分类:捕鱼策略

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Conover, D. O. (2002). Sustaining Fisheries Yields Over Evolutionary Time Scales. Science, 297(5578), 94-96. https://doi.org/10.1126/science.1074085

Abstract

Fishery management plans ignore the potential for evolutionary change in harvestable biomass. We subjected populations of an exploited fish (Menidia menidia) to large, small, or random size-selective harvest of adults over four generations. Harvested biomass evolved rapidly in directions counter to the size-dependent force of fishing mortality. Large-harvested populations initially produced the highest catch but quickly evolved a lower yield than controls. Small-harvested populations did the reverse. These shifts were caused by selection of genotypes with slower or faster rates of growth. Management tools that preserve natural genetic variation are necessary for long-term sustainable yield.

总结和评论

这篇文章[1]的作者养了好几年的鱼,每过一段时间就去捕捉这些鱼,让剩下的鱼继续长大,然后继续捕捉。通过这个实验,作者想回答“到底捉大放小,捉小放大,还是随机捕捉”会使得最后的长期鱼获更好的问题。作者的研究发现,对于一开始没有区别的鱼龄一致的鱼群,捉大放小会使得长期鱼获个体变小,捉小放大反而更好。这样作者就提出了对现在的通常的捕鱼策略的挑战,更进一步注意到了鱼的性状(以及背后的基因,在这里主要是成长速度和背后的基因)和捕鱼策略之间的关系,提出来了一个什么是更好的捕鱼策略的问题。

当然,整个研究是单一鱼群的,对于实际的渔业作业,忽略种群相互作用是一个非常大的近似。同时,由于其实验中捕获力度非常大(90%都要捕杀掉)留下来的基本上都是同一代的鱼,代际动力学,也就是捉大放小的背后的考虑(让那些还没有成年的鱼得到长大并且繁衍下一代的机会),就基本不起作用了。因此,如果要得到真的能够指导捕鱼的策略,则还需要进一步研究。当然,这个工作已经有大量的后续研究[2][3][4][5][6][7][8][9][10][11],甚至有人讨论了只捕捉某个区间大小的鱼的策略,以及包含种间动力学的策略。

下一步工作

考虑具有两种不同成长速度的鱼,在不同的捕鱼策略下的进化。由于只要捕得太狠则所有的策略下都会出现鱼获整体变小变少,因此要考虑捕鱼周期和生长周期的匹配问题。例如,两种捕鱼方式都能够保证鱼群长期繁衍的基础上来讨论不同策略的结果。

同时,要有让鱼龄出现不一致的条件。如果鱼龄基本一致,则捕鱼确实就是“人工(反向)选择”的作用:都给了每一个与充分成长的机会了,这时候,留下来的小鱼肯定就是生长速度(由相应的基因决定)本来就是慢的鱼。这样长期下去,肯定是把生长的快的淘汰了,而留下来了生长的慢的基因。那么,如何让鱼龄不一致呢?捕的比例可能得小一点,而且是每条鱼按照一定的比例(大小的函数)来捕杀,而不是之前的大于多少的都确定捕杀。同时,得养很多很多代,这样就能够拉开同时期的鱼的代际差别。

更复杂的每一代的鱼的生长速度和繁殖能力的区别是否要包含在这个模型里面,也需要考虑。

多种鱼之间的相互作用的影响,也是一个需要将来讨论的问题。

写下来包含以上因素的微分方程,看一看多代演化的结果。

参考文献

  1. Conover, D. O. (2002). Sustaining Fisheries Yields Over Evolutionary Time Scales. Science, 297(5578), 94–96. https://doi.org/10.1126/science.1074085
  2. Aramayo, V. (2015). Lower selectivity can help heavily exploited fish populations. Fisheries Research, 172, 261–264. https://doi.org/10.1016/j.fishres.2015.07.028
  3. Breen, M., Graham, N., Pol, M., He, P., Reid, D., & Suuronen, P. (2016). Selective fishing and balanced harvesting. Fisheries Research, 184, 2-8. https://doi.org/10.1016/j.fishres.2016.03.014
  4. Bunwong, K., & Sae-jie, W. (2017). Evolutionary consequences of age-specific harvesting: age at first reproduction. Advances in Difference Equations, 2017(1), 157. https://doi.org/10.1186/s13662-017-1214-2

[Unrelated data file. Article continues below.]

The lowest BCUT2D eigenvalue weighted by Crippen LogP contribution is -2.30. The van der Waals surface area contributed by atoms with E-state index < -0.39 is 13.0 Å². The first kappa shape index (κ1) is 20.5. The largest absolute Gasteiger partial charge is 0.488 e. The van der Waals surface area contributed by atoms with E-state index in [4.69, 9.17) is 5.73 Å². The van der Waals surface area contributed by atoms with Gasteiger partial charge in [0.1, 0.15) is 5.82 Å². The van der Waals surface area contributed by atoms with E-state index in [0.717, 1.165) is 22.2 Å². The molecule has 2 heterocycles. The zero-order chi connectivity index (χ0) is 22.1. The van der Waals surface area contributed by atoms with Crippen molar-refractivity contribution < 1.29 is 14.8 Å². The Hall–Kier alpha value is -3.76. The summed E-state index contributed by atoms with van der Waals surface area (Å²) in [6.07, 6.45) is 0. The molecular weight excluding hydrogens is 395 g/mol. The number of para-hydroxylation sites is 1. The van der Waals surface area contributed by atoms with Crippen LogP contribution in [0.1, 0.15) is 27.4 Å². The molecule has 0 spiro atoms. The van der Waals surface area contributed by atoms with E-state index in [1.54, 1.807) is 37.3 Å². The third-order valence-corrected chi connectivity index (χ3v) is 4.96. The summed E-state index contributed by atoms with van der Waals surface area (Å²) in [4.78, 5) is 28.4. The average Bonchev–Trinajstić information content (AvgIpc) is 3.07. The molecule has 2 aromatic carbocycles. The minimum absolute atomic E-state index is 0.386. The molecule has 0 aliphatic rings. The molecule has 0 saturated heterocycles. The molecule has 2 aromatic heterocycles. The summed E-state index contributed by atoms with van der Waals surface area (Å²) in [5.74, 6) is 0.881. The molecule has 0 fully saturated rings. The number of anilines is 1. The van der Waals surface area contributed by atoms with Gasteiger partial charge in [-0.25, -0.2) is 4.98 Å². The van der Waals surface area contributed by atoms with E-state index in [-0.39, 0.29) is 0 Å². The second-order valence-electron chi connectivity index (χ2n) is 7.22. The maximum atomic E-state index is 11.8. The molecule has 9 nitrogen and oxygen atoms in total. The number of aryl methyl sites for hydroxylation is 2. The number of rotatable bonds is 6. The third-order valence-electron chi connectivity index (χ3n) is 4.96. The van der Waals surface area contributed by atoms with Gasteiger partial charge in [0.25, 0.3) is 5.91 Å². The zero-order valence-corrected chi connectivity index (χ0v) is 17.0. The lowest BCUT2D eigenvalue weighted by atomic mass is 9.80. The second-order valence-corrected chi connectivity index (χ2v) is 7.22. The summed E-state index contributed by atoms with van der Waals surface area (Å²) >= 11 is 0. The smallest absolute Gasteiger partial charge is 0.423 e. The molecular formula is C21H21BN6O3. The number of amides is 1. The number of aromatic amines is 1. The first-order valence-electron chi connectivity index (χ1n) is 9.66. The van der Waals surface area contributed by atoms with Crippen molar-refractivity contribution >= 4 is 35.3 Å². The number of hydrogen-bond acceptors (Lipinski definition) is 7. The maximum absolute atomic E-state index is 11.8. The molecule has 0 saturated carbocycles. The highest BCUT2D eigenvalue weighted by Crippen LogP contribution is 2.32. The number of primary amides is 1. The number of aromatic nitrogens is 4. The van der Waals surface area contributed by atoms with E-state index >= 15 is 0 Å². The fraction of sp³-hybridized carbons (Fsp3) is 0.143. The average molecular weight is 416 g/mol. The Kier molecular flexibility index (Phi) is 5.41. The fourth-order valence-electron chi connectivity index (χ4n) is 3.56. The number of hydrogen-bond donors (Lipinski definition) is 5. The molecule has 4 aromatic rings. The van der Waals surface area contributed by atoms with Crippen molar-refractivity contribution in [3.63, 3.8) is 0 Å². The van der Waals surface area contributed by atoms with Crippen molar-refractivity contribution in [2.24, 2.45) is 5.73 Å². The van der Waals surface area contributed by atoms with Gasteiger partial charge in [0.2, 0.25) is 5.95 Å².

5. Froese, R., Walters, C., Pauly, D., Winker, H., Weyl, O. L. F., Demirel, N., … Holt, S. J. (2016). A critique of the balanced harvesting approach to fishing. ICES Journal of Marine Science: Journal Du Conseil, 73(6), 1640–1650. https://doi.org/10.1093/icesjms/fsv122
  6. Gwinn, D. C., Allen, M. S., Johnston, F. D., Brown, P., Todd, C. R., & Arlinghaus, R. (2015). Rethinking length-based fisheries regulations: the value of protecting old and large fish with harvest slots. Fish and Fisheries, 16(2), 259–281. https://doi.org/10.1111/faf.12053
  7. Jana, D., Agrawal, R., Upadhyay, R. K., & Samanta, G. P. (2016). Ecological dynamics of age selective harvesting of fish population: Maximum sustainable yield and its control strategy. Chaos, Solitons & Fractals, 93, 111–122. https://doi.org/10.1016/j.chaos.2016.09.021
  8. Kolding, J., Law, R., Plank, M., & van Zwieten, P. A. M. (2015). The optimal fishing pattern. 收入 J. F. Craig (编), Freshwater Fisheries Ecology (页 524–540). https://doi.org/10.1002/9781118394380.ch41
  9. Law, R., & Plank, M. J. (2018). Balanced harvesting could reduce fisheries-induced evolution. Fish and Fisheries, 19(6), 1078–1091. https://doi.org/10.1111/faf.12313
  10. Morbey, Y. E., & Mema, M. (2018). Size-selective fishing and the potential for fisheries-induced evolution in lake whitefish. Evolutionary Applications, 11(8), 1412–1424. https://doi.org/10.1111/eva.12635
  11. Uusi-Heikkilä, S., Whiteley, A. R., Kuparinen, A., Matsumura, S., Venturelli, P. A., Wolter, C., … Arlinghaus, R. (2015). The evolutionary legacy of size-selective harvesting extends from genes to populations. Evolutionary Applications, 8(6), 597-620. https://doi.org/10.1111/eva.12268

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